Walkley Award-winning journalist and Australian media stalwart Helen Dalley has had a rich and incredibly varied career in journalism. Currently the primetime newsreader for Sky National News after spending 16 years as a reporter on Nine’s Sunday program, Helen has seen major technological shifts in the media industry over the last few decades.
“I sent stories back from the magazine office in New York, where I worked in the early 1980s, firstly on the old clattering Telex machines, then via the fax machine! For the first few years at Channel 9 we used typewriters, and only then did we move to computers, which really revolutionised all our lives.”
While newspapers face a major crossroads in how they deliver their news, with once tried-and-true methods being challenged by the wave of digital progress, Helen believes the fundamentals of journalism are unchanged.
“The journalism aspect of the media industry, which I love, is essentially the same as ever – get the story, get it right, get it first if you can, and preferably shine a light where some powerful person or institution doesn’t want it shined!”
With a busy and, at times, stressful career in a fast-paced world, Helen has learnt through first-hand experience the importance of achieving balance and getting enough sleep.
“At Sunday I did work long hours, the pace was extremely frenetic towards the deadline, often we would put in all-nighters to get a big story finished. But I've learnt, probably the hard way, that you still must make sure you get enough sleep, try and eat properly, limit the alcohol, but the crucial thing for me was try and keep other parts of your life - the non-work parts like family and friends - as important and devote lots of time to them.”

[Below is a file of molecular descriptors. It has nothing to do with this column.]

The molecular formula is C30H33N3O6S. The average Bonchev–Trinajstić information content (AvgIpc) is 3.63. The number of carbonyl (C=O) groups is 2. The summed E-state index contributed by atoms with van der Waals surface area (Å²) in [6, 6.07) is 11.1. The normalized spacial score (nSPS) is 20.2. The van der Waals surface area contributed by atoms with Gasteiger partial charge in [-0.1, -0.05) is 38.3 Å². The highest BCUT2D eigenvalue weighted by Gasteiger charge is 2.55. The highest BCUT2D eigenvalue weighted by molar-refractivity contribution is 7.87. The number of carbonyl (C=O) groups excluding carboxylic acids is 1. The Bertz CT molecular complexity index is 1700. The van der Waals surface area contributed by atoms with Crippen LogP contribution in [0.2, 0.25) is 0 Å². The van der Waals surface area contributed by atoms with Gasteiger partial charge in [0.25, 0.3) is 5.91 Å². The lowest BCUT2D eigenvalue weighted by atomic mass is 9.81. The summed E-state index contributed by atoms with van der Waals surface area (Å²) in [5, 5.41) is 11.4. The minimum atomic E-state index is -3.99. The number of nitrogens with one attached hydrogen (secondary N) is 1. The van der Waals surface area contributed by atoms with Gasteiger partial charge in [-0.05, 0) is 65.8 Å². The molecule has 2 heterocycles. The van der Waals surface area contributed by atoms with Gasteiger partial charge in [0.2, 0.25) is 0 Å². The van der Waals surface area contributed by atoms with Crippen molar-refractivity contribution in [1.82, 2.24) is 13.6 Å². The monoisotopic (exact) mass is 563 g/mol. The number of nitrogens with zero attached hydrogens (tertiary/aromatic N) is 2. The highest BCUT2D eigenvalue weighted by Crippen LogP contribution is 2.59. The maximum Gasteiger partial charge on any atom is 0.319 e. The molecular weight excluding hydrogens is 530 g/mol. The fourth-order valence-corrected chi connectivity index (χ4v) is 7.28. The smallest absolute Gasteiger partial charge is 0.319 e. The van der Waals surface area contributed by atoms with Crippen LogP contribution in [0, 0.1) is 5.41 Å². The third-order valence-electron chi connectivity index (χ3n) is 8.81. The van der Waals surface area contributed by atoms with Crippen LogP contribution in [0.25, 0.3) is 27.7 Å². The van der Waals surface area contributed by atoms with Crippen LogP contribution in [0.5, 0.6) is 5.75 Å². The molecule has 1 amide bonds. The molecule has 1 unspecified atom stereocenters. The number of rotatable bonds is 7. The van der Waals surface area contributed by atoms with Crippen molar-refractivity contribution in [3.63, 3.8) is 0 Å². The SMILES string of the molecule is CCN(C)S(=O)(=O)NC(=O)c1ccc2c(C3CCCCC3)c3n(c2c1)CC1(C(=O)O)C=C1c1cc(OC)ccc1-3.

Helen has used her profile in the media to help promote important health messages within the community, including the work of Osteoporosis Australia. Lending a hand to raise awareness of some of their fundraising events led to Helen being invited to become the organisation’s Patron – a new role she has been delighted to take on.
“I think it's a very important area and I believe there is a lot that can be achieved, in terms of raising awareness and reducing the amount of fractures caused from osteoporosis. When we are younger we don't realise just how important our bones are, but fractures can so severely limit our lives. The best thing is to avoid them, and we can all do a lot to protect and strengthen our own bones.”
Over one million Australians are affected by osteoporosis and a further 5.4 million people have low bone density. With many Australians not knowing they suffer from poor bone health until they sustain their first fracture, Helen believes she can play an important role in focusing more attention on this growing issue.
“If low bone density or osteoporosis is discovered early then it can be properly managed. Simple things can help strengthen our bones - such as load-bearing exercise, plenty of calcium and even a sensible dose of vitamin D from the sun.”
To find out more about osteoporosis and take the test to see whether you may need a bone scan, visit HowDenseAreYou.org.au.